Grab & Go service is now available at Central Library, Benjamin, Hemphill, McGirt-Horton
and McNairy branches Mon-Thu, 10 am to 7 pm and Fri & Sat, 9 am to 6 pm.

Click here for information on the Library's response to COVID-19 and other helpful resources.


November 3, 1979, The Nazi-Klan Rally

Press Enter to show all options, press Tab go to next option

Below is a title index to articles documenting a violent clash in Greensboro between the WVO-CWP and the Klan-Nazis on November 3, 1979, and its aftermath. The articles featured in this index were published from November 1979 to November 1985.

Books in the Greensboro Public Library's collection include:

Bateman, R.G., W.D. Ozment, and D.C. Williams. An Administrative Report of the Anti-Klan Rally, Greensboro, North Carolina, November 3, 1979. This report, published by the Greensboro Police Department in 1979, was compiled from information gathered by interviewing police employees and by studying radio tapes and police reports.

Bermanzohn, Paul C. and Sally A. Bermanzohn. The True Story of the Greensboro Massacre.
Paul Bermanzohn was wounded on November 3; Sally is his wife.

Bermanzohn, Sally A. Through Survivors’ Eyes: From the Sixties to the Greensboro Massacre. Here are the stories of six activists -- Willena Cannon, Nelson Johnson, Marty Nathan, Kwame Cannon, and Paul and Sally Bermanzohn -- who survived the events of November 3.

Greensboro (NC) Human Relations Commission. Human Relations Commission Report. This 1980 report tells about the impact of the November 3, 1979 shootings on human relations in Greensboro.

Greensboro Truth and Reconciliation Commission Final Report Presented to the Residents of Greensboro, the City, the Greensboro Truth and Community Reconciliation Project and Other Public Bodies on May 25, 2006. This document examines “the context, causes, sequence, and consequence of the events of November 3, 1979.” The library offers print copies for those preferring that format over reading it online.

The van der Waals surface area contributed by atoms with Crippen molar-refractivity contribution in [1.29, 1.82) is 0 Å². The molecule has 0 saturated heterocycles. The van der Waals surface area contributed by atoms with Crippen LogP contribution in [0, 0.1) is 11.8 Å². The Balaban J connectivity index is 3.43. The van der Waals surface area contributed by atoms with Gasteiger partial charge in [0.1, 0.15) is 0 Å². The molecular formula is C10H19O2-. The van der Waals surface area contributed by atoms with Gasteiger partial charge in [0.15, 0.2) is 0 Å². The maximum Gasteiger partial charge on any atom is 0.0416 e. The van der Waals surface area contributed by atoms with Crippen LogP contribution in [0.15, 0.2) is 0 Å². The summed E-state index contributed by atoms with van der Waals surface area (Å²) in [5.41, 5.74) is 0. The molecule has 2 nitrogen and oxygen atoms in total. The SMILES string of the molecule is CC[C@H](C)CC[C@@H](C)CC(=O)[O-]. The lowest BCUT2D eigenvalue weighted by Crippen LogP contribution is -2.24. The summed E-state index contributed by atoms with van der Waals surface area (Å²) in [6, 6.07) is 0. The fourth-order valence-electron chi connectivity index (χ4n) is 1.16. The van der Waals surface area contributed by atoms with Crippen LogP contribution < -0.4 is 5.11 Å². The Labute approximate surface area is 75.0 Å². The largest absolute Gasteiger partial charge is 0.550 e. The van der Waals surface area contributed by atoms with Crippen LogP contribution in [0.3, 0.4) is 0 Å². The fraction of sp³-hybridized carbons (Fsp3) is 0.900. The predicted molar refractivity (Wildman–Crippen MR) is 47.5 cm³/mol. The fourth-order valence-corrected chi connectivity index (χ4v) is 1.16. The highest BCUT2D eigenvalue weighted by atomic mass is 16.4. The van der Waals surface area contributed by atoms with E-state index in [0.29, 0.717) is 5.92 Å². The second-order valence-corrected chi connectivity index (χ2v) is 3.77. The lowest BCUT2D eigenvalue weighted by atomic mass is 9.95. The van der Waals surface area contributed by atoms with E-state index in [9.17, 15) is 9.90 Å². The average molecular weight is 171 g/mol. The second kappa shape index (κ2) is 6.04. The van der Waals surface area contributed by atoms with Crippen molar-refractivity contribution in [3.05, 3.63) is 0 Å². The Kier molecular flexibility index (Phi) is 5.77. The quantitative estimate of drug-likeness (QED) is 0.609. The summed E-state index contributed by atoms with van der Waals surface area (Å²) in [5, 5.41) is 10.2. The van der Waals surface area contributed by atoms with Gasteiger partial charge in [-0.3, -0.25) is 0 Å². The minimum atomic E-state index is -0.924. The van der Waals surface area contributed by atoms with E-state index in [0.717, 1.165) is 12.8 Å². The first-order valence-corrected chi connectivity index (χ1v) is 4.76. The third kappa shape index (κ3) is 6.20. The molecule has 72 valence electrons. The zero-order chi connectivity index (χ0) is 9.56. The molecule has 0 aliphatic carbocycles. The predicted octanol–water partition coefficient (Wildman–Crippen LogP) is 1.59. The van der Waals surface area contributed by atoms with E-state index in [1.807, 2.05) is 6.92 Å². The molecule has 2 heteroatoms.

Magarrell, Lisa, and Joya Wesley. Learning from Greensboro: Truth and Reconciliation in the United States. Here’s an insider’s look at the truth and reconciliation process. Magarrell was an advisor to the Greensboro commission, while Wesley was its Communications Director.

The Third of November. This is a 1981 report by the Institute for Southern Studies.

Waller, Signe. Love and Revolution: A Political Memoir: People’s History of the Greensboro Massacre, its Setting and Aftermath. Signe Waller was one of the organizers of the anti-Klan rally. Her husband, Jim Waller, was one of the five people killed during the November 3 shootings. The book is a memoir, a history that sets November 3 in historical context, and an interpretation of events.

Wheaton, Elizabeth. Codename GREENKIL: The 1979 Greensboro Killings. In 1981, Wheaton wrote about the November 3 events for the Institute for Southern Studies and for Southern Exposure magazine. She later reported on two federal trials of the case. This 2009 edition has a new afterword, bringing the story up to date. The library also owns the 1987 edition.

Related Links:

Greensboro Truth and Reconciliation Project